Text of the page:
Picturing American Indian cultures: the art of Kentucky’s Frederick Weygold


  • Speed Art Museum 2035 South 3rd Street Louisville, KY, 40208 United States

Lakota artist. South Dakota. Eagle feather bonnet, about 1900.Eagle feathers, tanned deer hide, glass beads, horsehair, ermine, wool cloth. 81 1/2 × 31 1/2 × 27 in. (207 × 80 × 68.6 cm.) (installed).Museum purchase Conservation funded by The Alliance of The Speed Art Museum, 1999 1937.68.1

This comprehensive exhibition features highlights from the Speed’s American Indian collection, along with paintings, drawings and photographs by Louisville artist and ethnographer Frederick Weygold. Although Weygold’s work as an illustrator, photographer and collector of Native American art is highly regarded in Europe, he remains virtually unknown in the U.S. This exhibition offers for the first time a thorough account of this remarkable man and his achievements.

Born in St. Charles, Missouri, Weygold studied art and languages in Germany before settling in Louisville in 1908. In Europe (perhaps triggered by visits to Wild West shows), Weygold became fascinated with American Indians and, by teaching himself the Lakota language and acquiring a substantial knowledge of Native American cultures, he was able to act as an advisor to European museum directors.

In 1909, Weygold traveled to the Pine Ridge and Rosebud Reservations in South Dakota, acquiring Native American artifacts for the Museum of Ethnology in Hamburg and documenting in photographs Native American life and culture, including the first photographic record of the Plains Indian sign language. He later used his ethnographic expertise to illustrate two books by the Dakota author Charles Eastman and two others by James Willard Schultz for a German publisher. Over time, Weygold built a personal collection of Native American artifacts he later donated to the Speed, which now forms the core of the museum’s collection.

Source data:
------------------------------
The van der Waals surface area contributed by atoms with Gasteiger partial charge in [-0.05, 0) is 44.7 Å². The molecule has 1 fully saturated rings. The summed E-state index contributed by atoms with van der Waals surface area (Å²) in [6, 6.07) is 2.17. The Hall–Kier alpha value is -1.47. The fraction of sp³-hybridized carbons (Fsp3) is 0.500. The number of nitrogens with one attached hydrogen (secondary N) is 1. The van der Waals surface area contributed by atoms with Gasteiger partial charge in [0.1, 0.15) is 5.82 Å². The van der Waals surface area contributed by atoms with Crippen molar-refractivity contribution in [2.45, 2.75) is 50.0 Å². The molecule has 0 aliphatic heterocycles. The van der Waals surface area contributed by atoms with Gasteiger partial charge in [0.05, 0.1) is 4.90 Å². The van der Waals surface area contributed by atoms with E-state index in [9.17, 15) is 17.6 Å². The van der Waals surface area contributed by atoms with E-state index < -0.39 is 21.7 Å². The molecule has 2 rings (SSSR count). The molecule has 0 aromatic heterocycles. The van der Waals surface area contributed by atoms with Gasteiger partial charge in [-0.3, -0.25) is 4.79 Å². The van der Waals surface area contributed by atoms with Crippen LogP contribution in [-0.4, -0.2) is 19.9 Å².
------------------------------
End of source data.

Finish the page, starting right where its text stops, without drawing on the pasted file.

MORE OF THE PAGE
Highlights of the exhibition include a dramatic, full-length eagle feather bonnet or headdress, a catlinite pipe bowl and stem purported to have belonged to the renowned Sac and Fox leader Black Hawk, an elaborate Lakota warrior’s dress ensemble that includes a beaded and painted shirt and accessories, examples of Weygold’s meticulous drawings of Plains and Woodlands Indian art and rare photographs of Native American subjects.

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